All About Inflammation

Inflammation is a common ailment that affects many of us in our 50’s.

It is defined as an autoimmune disease that occurs when your immune system attempts to fight off bacteria and viruses that are not present in your body, thereby acting as though normal tissue is infected and causing damage. It can cause a great deal of pain and even cause you to lose the affected area’s ability to function. Distressingly, research has shown that 80% of all human diseases are mediated by inflammation. Left untreated, it can become dangerous.

There are three common causes for inflammation – the biological, the chemical and the physical. Biological causes include infections, diseases and allergies. Chemical causes include poisons, toxins and alcohol. Physical injuries, burns, frostbite and radiation exposure can also contribute to inflammation.

There are two types of inflammation – acute and chronic. Acute information occurs in the short-term and usually lasts only a few days or hours, for example dermatitis, physical trauma, an ingrown nail or a sore throat. Chronic inflammation can last months or even years. Conditions linked to chronic inflammation include cancer, heart disease, diabetes, asthma and Alzheimer’s disease among other things. Arthritis, a chronic joint disease, is also directly linked to inflammation.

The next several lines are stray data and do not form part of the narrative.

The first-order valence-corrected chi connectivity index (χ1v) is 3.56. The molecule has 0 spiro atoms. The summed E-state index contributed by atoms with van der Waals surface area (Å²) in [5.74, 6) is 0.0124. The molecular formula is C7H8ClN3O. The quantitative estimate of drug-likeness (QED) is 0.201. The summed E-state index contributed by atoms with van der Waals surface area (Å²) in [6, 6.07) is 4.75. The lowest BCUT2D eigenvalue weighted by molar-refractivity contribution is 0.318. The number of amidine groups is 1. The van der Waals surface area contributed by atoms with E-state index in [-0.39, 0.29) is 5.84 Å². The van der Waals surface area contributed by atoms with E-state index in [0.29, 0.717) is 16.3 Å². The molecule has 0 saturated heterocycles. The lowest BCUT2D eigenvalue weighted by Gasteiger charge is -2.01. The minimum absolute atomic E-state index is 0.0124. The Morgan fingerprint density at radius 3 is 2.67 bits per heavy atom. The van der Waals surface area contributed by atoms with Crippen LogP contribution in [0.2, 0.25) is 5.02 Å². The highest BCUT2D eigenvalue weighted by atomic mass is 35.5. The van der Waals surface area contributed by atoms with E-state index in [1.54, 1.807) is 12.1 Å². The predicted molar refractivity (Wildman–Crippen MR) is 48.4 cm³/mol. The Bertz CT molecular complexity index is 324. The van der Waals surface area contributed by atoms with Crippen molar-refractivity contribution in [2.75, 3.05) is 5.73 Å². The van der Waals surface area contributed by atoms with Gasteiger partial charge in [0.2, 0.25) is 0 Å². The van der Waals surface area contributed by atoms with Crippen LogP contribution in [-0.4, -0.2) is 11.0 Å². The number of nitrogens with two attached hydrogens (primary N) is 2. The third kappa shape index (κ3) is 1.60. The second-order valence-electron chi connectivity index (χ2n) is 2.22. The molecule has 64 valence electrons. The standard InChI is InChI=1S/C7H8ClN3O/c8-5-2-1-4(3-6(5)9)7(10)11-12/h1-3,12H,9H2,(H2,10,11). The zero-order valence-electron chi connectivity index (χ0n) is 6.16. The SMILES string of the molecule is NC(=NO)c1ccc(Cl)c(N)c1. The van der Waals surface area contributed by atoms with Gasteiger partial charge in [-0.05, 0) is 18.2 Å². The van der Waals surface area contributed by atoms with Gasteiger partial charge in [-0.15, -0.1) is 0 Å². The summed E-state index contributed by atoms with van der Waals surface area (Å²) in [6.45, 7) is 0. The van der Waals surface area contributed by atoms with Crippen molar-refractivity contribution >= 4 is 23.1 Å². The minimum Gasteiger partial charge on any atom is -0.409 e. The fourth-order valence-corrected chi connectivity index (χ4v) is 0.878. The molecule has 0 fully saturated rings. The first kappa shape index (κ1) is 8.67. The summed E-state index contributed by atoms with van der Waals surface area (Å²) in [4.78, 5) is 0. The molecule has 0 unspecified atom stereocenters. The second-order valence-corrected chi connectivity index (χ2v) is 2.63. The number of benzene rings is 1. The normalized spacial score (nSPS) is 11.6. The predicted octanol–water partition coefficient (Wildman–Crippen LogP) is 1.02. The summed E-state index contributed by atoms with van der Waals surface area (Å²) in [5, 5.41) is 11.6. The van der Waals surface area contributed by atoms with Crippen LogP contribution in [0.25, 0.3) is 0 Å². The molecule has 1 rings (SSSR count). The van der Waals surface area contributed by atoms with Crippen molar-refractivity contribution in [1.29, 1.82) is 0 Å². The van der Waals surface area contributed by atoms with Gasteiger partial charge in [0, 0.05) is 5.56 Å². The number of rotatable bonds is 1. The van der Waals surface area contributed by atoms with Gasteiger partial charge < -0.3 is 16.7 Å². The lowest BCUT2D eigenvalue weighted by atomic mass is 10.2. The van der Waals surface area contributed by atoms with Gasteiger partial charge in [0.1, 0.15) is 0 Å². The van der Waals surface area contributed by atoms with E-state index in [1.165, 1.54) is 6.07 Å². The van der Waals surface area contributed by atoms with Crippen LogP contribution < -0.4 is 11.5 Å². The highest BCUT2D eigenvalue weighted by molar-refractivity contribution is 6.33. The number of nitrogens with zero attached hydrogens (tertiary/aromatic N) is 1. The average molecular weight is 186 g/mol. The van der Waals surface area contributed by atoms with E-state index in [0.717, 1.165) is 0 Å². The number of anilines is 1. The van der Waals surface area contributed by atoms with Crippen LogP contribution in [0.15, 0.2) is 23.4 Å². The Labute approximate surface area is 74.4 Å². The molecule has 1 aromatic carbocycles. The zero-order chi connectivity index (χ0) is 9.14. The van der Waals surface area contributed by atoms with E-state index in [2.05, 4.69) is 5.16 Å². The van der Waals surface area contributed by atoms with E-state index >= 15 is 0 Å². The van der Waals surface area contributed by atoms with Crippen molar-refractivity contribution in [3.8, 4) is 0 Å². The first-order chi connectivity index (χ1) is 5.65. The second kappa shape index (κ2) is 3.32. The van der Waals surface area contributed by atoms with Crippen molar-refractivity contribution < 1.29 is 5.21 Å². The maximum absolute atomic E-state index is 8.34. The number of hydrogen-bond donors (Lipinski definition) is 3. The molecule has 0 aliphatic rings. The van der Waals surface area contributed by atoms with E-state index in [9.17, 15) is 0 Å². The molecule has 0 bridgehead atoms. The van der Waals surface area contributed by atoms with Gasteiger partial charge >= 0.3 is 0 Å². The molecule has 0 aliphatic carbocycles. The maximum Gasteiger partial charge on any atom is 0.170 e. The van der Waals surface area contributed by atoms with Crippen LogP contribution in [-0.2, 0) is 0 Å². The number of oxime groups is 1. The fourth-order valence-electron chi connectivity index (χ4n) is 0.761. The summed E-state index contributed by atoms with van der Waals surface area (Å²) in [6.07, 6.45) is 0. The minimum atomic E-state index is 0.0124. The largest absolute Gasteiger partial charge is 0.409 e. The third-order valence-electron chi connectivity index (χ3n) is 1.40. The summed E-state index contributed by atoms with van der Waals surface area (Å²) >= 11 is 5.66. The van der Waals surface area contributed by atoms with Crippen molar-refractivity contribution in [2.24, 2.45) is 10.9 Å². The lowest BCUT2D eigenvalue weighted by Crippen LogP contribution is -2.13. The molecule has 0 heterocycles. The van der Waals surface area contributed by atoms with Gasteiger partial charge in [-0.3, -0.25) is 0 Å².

It is important that you seek treatment for inflammation as soon as you notice signs of it. Some things to look out for are:

  • Joint pain
  • Heat
  • Redness
  • Stiffness
  • Swelling
  • Poor functioning
  • Flu like symptoms

The good news is that there are ways to both treat and prevent inflammation. Taking preventative measures is an extremely important thing to do in middle age, and will not only reduce the risk of inflammation but improve your health overall.

  • Eating anti-inflammatory whole foods such as turmeric, garlic, grapes, celery, blueberries, tofu and salmon.
  • Regular exercise can help too, ideally 30 to 45 minutes 4 to 5 times a week.
  • High cortisol levels also contribute to inflammation, so managing your stress levels is extremely important. Practising mindfulness, breathing exercises, yoga, meditation and guided visualisation consistently can greatly reduce your stress levels.
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